We also tried to compare ourselves with the alternatives on the market, but immediately ran into problems. First of all, differentiation-wise, there are no alternatives available that would both 1) monitor for memory leaks in real time and proactively report when something fishy is found, and 2) minimize the time it takes to solve the leak by reporting which objects leak, and the line in the source code where the leak originates from.
We have a bunch of less direct competitors though, and can divide them into three categories:
- Profilers (Yourkit, JProbe, VisualVM)
- Heap analyzers (jhat, Eclipse MAT, Yourkit)
- Application Performance Management tools (AppDynamics, Dynatrace, CA Application Performance Management tools)
We have separate blog posts coming up where we compare Plumbr in all those categories. What is common to all of them, is that they need more expertise to use (which takes time and money to grow or buy) and they require more time for analyzing the reports to uncover the source of the leak.
After uncovering these excuses we decided to omit competitor pricing analysis from our revenue model calculations. But maybe we are heading to the wrong direction here?
As seems to be a rule nowadays, we also believe that the most effective way to bill for Plumbr would be using a renewable periodic license. We are thinking of billing on a yearly or 6 months’ basis, per JVM. The license holder would receive all upgrades during the license validity period without additional cost.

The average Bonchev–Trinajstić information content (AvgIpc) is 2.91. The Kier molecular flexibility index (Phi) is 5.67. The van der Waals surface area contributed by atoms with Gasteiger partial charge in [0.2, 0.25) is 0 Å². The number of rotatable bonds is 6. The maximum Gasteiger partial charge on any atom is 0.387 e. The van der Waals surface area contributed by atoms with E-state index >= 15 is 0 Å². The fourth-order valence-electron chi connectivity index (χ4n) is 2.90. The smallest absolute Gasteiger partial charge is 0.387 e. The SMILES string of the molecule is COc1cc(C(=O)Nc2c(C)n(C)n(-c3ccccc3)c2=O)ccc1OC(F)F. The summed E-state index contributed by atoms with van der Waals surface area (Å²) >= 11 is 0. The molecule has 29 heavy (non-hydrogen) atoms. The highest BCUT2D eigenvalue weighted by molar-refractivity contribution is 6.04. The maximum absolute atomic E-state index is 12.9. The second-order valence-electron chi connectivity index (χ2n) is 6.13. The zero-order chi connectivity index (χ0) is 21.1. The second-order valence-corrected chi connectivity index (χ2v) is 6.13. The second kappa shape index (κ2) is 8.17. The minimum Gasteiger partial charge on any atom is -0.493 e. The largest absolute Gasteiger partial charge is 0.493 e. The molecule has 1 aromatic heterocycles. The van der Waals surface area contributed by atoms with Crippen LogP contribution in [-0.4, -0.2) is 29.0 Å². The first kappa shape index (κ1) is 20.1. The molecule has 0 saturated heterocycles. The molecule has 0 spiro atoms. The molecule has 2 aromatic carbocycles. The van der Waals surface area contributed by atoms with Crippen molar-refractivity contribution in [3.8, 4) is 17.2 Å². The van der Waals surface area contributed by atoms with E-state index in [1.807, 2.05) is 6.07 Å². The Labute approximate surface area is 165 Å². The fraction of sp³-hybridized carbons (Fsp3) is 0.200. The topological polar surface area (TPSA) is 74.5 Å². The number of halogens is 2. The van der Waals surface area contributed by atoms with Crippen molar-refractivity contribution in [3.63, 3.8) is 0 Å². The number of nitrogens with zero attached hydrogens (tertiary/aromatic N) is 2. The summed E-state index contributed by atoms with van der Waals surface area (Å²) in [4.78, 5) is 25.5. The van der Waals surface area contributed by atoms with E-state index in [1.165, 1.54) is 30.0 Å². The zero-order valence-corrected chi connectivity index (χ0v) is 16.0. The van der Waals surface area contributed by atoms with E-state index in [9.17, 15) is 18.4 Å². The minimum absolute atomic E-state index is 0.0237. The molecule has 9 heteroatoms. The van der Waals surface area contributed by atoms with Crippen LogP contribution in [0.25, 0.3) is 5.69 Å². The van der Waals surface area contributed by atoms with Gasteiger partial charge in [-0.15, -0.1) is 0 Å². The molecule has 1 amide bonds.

Another possible source of revenue might be charging for every leak report generated using Plumbr evaluation license. This function is being offered for free at the moment, and we don’t see it as the main source of revenue (but feel free to convince us in the opposite).
Also, the value of Plumbr is very different in pre-production and production environments. Since Plumbr is able to warn of the approaching problems and makes it possible to avert them entirely, it is most effectively used in production. Of course, we shouldn’t forbid using it in pre-production environments as well, but since it’s usually very hard to uncover memory leaks in environments with artificial application usage, we’d price such usage cheaper than running Plumbr in production.
One more thing – we want to support the academic community, and offer Plumbr for free to them. The reason being that we still vividly remember how good it felt to
workhack with bleeding edge technology as a student, and how big a barrier was even a small price tag on any software package. But take this a side note, that should not divert you from the general topic of how much Plumbr is worth.
We are asking for your help!
The aim of this blog post is to ask your input on our thoughts. Tell us your opinion:
- How do you perceive Plumbr’s value, does it align with the quote from the marketroid above or would you add or remove something?
- What would be the justified price of Plumbr per JVM for a yearly subscription for:
- Pre-production use
- Production use
- Are we on the right track with the pricensing model in general? Would it match your expectations?
Leave your thoughts in the comment box below. We thank in advance for your contribution!